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Ingmar Bergman's Persona

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Autor:   •  November 1, 2010  •  950 Words (4 Pages)  •  581 Views

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What different masks do you wear that both reveal and conceal?

In Ingmar Bergman's masterpiece, Persona, the character played by Liv Ullmann, Elisabeth and the nurse, Alma, played by Bibi Andersson are one and the same person. They are "split" when the actress does not want to act any more, and retires to her own self. The term "does not want to act" depicts two things: firstly, she does not want to act as a job, and secondly, in a more distant, but more appropriate interpretation, she does not want to act to the outside world. The nurse is nothing more than the outside appearance of the same person--this is why Mr. Vogler recognizes her (and not Elisabeth) as Mrs. Vogler. Elisabeth is the inner self of the same person: she is a quiet, strong personality. This interpretation is suggested by the director when the two half-faces of the nurse and Elisabeth are put together into one picture, one face.

Bergman appropriately chose the title, Persona which is the Greek word for mask and also signifies the social faÐ*ade that one portrays in public, or image. In the film, the lines between the persona of Alma and Elisabeth are blurred or overlap, and are possibly one in the same.

The aforementioned theme hit close to home as I was watching the film because sometimes I feel that I am comprised of and reflect multiple personas. I initially pondered if I should seek therapy, but after realizing that this is a central theme in many novels and films, I have become to feel less alienated and accepted that this is mere human nature. I cannot exactly pinpoint how many different "masks" I wear, as some are slight variations of the same mask, but I will discuss a few in detail:

Mask #1: The Parental Mask

I wear this mask when I go home to visit the parental units and relatives, specifically on holidays and family functions. This mask enables me to become a perfect angel who always says "please and thank you." Magically, it facilitates me to limit my intake of alcoholic beverages to one, become the representative for all honor roll college students, and know exactly where I am going with my five-year plan. While wearing this mask, my vernacular mirrors a Harvard graduate and/or nun and fails to mention the hedonism and debauchery that typical San Diego weekends bring to me when this mask is put away.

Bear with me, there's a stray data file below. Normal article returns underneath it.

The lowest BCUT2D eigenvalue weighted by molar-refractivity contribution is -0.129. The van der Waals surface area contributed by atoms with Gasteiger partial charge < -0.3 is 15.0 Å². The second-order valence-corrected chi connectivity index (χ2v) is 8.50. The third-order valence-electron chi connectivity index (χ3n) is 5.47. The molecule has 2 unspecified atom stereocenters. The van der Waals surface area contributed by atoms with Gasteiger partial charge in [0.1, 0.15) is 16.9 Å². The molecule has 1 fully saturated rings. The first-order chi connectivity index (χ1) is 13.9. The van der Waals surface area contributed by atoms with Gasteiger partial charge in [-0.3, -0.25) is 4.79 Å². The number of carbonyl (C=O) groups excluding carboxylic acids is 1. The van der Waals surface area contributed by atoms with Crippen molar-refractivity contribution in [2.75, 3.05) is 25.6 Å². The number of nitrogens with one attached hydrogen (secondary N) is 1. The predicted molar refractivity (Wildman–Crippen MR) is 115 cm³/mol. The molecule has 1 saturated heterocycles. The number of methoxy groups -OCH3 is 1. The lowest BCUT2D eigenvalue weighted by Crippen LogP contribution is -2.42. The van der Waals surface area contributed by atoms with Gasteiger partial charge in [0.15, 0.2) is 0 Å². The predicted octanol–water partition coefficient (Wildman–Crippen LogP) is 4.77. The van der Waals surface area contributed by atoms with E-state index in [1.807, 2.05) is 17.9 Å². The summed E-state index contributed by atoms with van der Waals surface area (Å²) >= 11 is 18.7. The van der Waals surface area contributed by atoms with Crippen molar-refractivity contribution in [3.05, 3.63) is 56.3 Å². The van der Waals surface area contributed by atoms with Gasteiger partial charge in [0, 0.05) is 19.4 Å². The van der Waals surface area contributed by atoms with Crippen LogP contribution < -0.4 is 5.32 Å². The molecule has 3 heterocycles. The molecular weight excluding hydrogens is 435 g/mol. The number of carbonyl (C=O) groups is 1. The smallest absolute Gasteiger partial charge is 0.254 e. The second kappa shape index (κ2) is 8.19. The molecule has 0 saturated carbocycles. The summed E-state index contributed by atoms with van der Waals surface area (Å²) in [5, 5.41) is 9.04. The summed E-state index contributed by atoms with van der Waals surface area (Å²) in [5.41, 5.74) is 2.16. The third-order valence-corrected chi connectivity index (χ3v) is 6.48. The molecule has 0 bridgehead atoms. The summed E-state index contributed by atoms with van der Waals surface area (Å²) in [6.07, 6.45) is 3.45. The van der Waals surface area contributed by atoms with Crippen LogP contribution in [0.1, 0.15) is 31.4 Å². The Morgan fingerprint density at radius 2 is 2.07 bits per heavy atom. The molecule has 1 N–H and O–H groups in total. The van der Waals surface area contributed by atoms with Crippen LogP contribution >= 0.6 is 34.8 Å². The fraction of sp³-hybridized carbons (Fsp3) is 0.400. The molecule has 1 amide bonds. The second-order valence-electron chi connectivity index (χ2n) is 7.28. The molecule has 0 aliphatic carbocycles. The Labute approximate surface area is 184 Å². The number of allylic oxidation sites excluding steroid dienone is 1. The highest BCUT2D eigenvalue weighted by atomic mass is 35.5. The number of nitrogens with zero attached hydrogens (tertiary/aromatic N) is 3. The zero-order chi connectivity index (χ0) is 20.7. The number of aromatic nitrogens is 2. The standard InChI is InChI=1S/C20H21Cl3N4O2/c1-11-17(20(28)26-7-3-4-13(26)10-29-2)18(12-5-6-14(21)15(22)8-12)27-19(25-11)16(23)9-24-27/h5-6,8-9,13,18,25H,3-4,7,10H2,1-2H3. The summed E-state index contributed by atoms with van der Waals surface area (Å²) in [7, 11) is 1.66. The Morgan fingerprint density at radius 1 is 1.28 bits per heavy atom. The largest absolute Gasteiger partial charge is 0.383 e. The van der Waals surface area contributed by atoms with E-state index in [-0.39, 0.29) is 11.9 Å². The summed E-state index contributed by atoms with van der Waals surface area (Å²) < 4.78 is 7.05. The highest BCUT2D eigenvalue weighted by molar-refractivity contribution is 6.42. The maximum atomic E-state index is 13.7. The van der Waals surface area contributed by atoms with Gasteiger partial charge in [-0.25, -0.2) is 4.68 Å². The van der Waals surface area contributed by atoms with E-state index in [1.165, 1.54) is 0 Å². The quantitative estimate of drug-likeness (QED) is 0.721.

Mask #2: The School Mask

When wearing this mask, with complementing iPod headphones that come off while in class, the world sees me as quiet, antisocial, opinionated, hard-working, and motivated. While on campus, this mask allows me to go straight to class and take care of business and go home, no bullshitting. I do not care to make friends, chatter, or hang out on campus while wearing this mask. I have a job to do here, and that job is to excel in my classes. The driest and loneliest mask of all, it has worked for me thus far.

Mask #3: The Work Mask

The Work Mask has some of the traits of the School Mask, but rather than dry and anti-social, this mask is warm and friendly. I work in a people-oriented


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